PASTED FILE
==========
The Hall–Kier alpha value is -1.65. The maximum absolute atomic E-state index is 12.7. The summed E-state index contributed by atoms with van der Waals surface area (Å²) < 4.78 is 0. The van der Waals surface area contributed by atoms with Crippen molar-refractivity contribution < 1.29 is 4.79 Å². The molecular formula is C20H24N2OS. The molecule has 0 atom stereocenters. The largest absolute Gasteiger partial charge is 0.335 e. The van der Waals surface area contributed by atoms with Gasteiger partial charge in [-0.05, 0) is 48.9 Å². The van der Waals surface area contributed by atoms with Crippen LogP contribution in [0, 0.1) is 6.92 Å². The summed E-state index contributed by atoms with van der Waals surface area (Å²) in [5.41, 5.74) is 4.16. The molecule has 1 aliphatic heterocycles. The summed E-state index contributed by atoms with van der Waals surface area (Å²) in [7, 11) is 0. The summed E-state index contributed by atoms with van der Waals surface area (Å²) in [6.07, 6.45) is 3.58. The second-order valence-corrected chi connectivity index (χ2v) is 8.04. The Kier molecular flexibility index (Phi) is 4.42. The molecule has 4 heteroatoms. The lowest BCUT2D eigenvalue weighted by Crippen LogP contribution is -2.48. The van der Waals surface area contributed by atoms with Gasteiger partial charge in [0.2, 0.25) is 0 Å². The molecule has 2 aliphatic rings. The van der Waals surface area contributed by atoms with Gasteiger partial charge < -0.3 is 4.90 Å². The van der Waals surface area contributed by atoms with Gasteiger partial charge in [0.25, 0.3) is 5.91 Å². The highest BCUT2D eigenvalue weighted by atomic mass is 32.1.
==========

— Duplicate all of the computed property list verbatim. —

The Hall–Kier alpha value is -1.65. The maximum absolute atomic E-state index is 12.7. The summed E-state index contributed by atoms with van der Waals surface area (Å²) < 4.78 is 0. The van der Waals surface area contributed by atoms with Crippen molar-refractivity contribution < 1.29 is 4.79 Å². The molecular formula is C20H24N2OS. The molecule has 0 atom stereocenters. The largest absolute Gasteiger partial charge is 0.335 e. The van der Waals surface area contributed by atoms with Gasteiger partial charge in [-0.05, 0) is 48.9 Å². The van der Waals surface area contributed by atoms with Crippen LogP contribution in [0, 0.1) is 6.92 Å². The summed E-state index contributed by atoms with van der Waals surface area (Å²) in [5.41, 5.74) is 4.16. The molecule has 1 aliphatic heterocycles. The summed E-state index contributed by atoms with van der Waals surface area (Å²) in [7, 11) is 0. The summed E-state index contributed by atoms with van der Waals surface area (Å²) in [6.07, 6.45) is 3.58. The second-order valence-corrected chi connectivity index (χ2v) is 8.04. The Kier molecular flexibility index (Phi) is 4.42. The molecule has 4 heteroatoms. The lowest BCUT2D eigenvalue weighted by Crippen LogP contribution is -2.48. The van der Waals surface area contributed by atoms with Gasteiger partial charge in [0.2, 0.25) is 0 Å². The molecule has 2 aliphatic rings. The van der Waals surface area contributed by atoms with Gasteiger partial charge < -0.3 is 4.90 Å². The van der Waals surface area contributed by atoms with Gasteiger partial charge in [0.25, 0.3) is 5.91 Å². The highest BCUT2D eigenvalue weighted by atomic mass is 32.1.